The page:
Project description:Primary biliary cholangitis (formerly known as primary biliary cirrhosis, PBC) is an autoimmune liver disease in which a cycle of immune mediated biliary epithelial cell injury, cholestasis and progressive fibrosis can culminate over time in an end-stage biliary cirrhosis. Both genetic and environmental influences are presumed relevant to disease initiation. PBC is most prevalent in women and those over the age of 50, but a spectrum of disease is recognised in adult patients globally; male sex, younger age at onset (<45) and advanced disease at presentation are baseline predictors of poorer outcome. As the disease is increasingly diagnosed through the combination of cholestatic serum liver tests and the presence of antimitochondrial antibodies, most presenting patients are not cirrhotic and the term cholangitis is more accurate. Disease course is frequently accompanied by symptoms that can be burdensome for patients, and management of patients with PBC must address, in a life-long manner, both disease progression and symptom burden. Licensed therapies include ursodeoxycholic acid (UDCA) and obeticholic acid (OCA), alongside experimental new and re-purposed agents. Disease management focuses on initiation of UDCA for all patients and risk stratification based on baseline and on-treatment factors, including in particular the response to treatment. Those intolerant of treatment with UDCA or those with high-risk disease as evidenced by UDCA treatment failure (frequently reflected in trial and clinical practice as an alkaline phosphatase >1.67?× upper limit of normal and/or elevated bilirubin) should be considered for second-line therapy, of which OCA is the only currently licensed National Institute for Health and Care Excellence recommended agent. Follow-up of patients is life-long and must address treatment of the disease and management of associated symptoms.
Project description:Aim:Patients with primary biliary cholangitis (PBC) have at least 60% probability of having an autoimmune extrahepatic condition, with the most common being Sjögren's syndrome (SS). The impacts of SS on the response and outcomes in ursodeoxycholic acid (UDCA)-treated patients with PBC, however, remain unclear. The aim of this study was to document the biochemical responses and clinical outcomes of UDCA-treated patients with concomitant SS and to compare the findings to those of patients with PBC alone. Methods:Data from consecutive patients with PBC who visited West China Hospital affiliated with Sichuan University between October 2013 and October 2017 were reviewed retrospectively. Results:The study populations consisted of 226 patients with PBC alone and 56 with PBC/SS. The median ages, proportions of female patients, Fib-4 scores, and aspartate aminotransferase (AST)/platelet ratio index (APRI) at baseline in the two cohorts were similar. At presentation, patients with PBC/SS had higher serum IgG levels and positive rates for serum antinuclear antibody (ANA) than patients with PBC alone (all P < 0.05). There was no statistically significant difference between the rate of biochemical response to UDCA at 1 year in the PBC/SS and PBC alone groups. The UK-PBC risk scores and GLOBE scores in UDCA-treated patients in the two cohorts were also similar. During the follow-up period, the differences in the liver enzyme levels, Fib-4 scores, APRI, and incidence of liver-related adverse events were not significant. Conclusions:The results of this retrospective, single-center study suggest that the response and clinical outcomes of UDCA-treated patients with PBC are not adversely affected by concomitant SS.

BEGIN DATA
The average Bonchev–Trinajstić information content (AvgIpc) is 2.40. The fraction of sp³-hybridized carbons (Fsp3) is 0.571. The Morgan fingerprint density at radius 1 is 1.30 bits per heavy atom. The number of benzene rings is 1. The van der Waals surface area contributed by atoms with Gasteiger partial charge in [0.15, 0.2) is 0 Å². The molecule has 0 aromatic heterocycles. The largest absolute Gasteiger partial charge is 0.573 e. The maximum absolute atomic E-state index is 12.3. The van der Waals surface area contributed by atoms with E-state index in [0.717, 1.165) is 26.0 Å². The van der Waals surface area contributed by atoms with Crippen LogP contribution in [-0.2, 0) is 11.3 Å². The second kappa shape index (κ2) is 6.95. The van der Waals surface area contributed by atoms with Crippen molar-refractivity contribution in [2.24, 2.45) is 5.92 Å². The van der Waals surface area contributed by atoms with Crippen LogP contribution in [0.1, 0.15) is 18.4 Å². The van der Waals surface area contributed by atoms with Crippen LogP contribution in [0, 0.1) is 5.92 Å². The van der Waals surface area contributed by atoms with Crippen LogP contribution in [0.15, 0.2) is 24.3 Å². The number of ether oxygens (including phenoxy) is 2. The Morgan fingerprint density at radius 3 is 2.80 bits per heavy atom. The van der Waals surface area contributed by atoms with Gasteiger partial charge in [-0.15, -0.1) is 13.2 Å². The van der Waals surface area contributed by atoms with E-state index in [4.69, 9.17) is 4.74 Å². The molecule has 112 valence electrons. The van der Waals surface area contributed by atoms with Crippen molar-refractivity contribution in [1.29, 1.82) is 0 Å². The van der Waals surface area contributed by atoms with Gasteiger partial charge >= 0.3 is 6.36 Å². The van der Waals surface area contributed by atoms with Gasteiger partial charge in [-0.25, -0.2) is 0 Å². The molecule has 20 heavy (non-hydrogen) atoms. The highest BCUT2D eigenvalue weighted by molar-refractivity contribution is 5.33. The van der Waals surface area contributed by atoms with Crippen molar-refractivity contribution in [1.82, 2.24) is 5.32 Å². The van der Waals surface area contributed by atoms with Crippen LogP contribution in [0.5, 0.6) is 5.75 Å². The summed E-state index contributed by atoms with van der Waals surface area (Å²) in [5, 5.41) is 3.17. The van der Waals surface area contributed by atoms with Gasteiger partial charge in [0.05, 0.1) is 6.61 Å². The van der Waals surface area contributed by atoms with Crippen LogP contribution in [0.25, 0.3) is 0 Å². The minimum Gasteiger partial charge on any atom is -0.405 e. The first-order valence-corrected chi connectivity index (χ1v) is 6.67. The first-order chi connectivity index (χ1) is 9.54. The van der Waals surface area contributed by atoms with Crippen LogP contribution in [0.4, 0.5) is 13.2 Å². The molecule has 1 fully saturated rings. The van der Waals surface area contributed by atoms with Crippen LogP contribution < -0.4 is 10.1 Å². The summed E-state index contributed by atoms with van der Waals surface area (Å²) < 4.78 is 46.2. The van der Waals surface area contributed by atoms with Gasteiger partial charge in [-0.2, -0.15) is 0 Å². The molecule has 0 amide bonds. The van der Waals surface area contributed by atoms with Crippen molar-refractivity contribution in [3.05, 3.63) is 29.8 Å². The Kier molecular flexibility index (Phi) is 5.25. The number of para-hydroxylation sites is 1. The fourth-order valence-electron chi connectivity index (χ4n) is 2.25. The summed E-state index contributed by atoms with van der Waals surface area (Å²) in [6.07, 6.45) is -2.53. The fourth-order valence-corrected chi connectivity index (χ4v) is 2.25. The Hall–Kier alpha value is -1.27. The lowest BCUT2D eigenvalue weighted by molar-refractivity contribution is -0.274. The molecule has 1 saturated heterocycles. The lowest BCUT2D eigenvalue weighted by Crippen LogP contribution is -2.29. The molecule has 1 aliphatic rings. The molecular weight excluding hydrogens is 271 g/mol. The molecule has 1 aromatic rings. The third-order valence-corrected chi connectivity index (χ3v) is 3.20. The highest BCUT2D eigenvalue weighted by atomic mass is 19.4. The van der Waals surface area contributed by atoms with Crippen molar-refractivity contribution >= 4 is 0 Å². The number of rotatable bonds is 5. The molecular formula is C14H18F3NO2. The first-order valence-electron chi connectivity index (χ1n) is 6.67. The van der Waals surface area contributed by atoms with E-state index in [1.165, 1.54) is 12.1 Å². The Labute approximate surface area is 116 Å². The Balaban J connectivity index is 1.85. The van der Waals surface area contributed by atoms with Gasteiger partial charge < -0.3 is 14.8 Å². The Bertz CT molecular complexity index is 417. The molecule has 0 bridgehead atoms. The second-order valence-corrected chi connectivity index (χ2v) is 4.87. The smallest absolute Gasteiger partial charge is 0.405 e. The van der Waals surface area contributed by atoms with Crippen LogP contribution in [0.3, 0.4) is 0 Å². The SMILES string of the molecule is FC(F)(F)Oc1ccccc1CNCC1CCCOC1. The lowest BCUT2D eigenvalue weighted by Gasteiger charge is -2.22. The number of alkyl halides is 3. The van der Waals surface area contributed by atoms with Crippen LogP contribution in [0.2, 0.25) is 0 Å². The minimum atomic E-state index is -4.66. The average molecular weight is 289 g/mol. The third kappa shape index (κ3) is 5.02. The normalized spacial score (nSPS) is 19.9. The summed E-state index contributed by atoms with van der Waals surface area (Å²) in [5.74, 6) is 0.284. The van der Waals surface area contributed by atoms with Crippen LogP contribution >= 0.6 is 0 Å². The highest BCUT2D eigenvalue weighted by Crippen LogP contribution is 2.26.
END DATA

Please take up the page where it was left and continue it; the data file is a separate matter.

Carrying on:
Project description:Primary biliary cholangitis (PBC) is an autoimmune inflammatory liver disease of the interlobular bile ducts that can lead to cirrhosis and liver failure. Until recently, the only effective treatment was ursodeoxycholic acid (UDCA). However, up to 40% of PBC patients have an inadequate response to UDCA and may continue to have disease progression. Several models have been developed, including the UK-PBC and GLOBE scores, to assist in identifying patients who may benefit from second-line therapies, such as the farnesoid X receptor (FXR) agonist obeticholic acid (OCA). The addition of OCA can significantly improve serum alkaline phosphatase and total bilirubin, which are strong surrogate markers of clinical outcomes in PBC. Other alternatives, including the peroxisome proliferator-activated receptor (PPAR)-? agonists fenofibrate and bezafibrate, may also improve liver biochemistries in PBC patients with an inadequate response to UDCA, but further study is needed to demonstrate their safety and long-term efficacy. Other novel agents, including those targeting the FXR pathway and PPAR-? agonists, have shown promising results and may alter the therapeutic landscape of PBC in the near future. For now, OCA remains the only approved second-line agent for PBC patients with an inadequate response to UDCA while results of long-term studies of its safety and clinical benefit are awaited.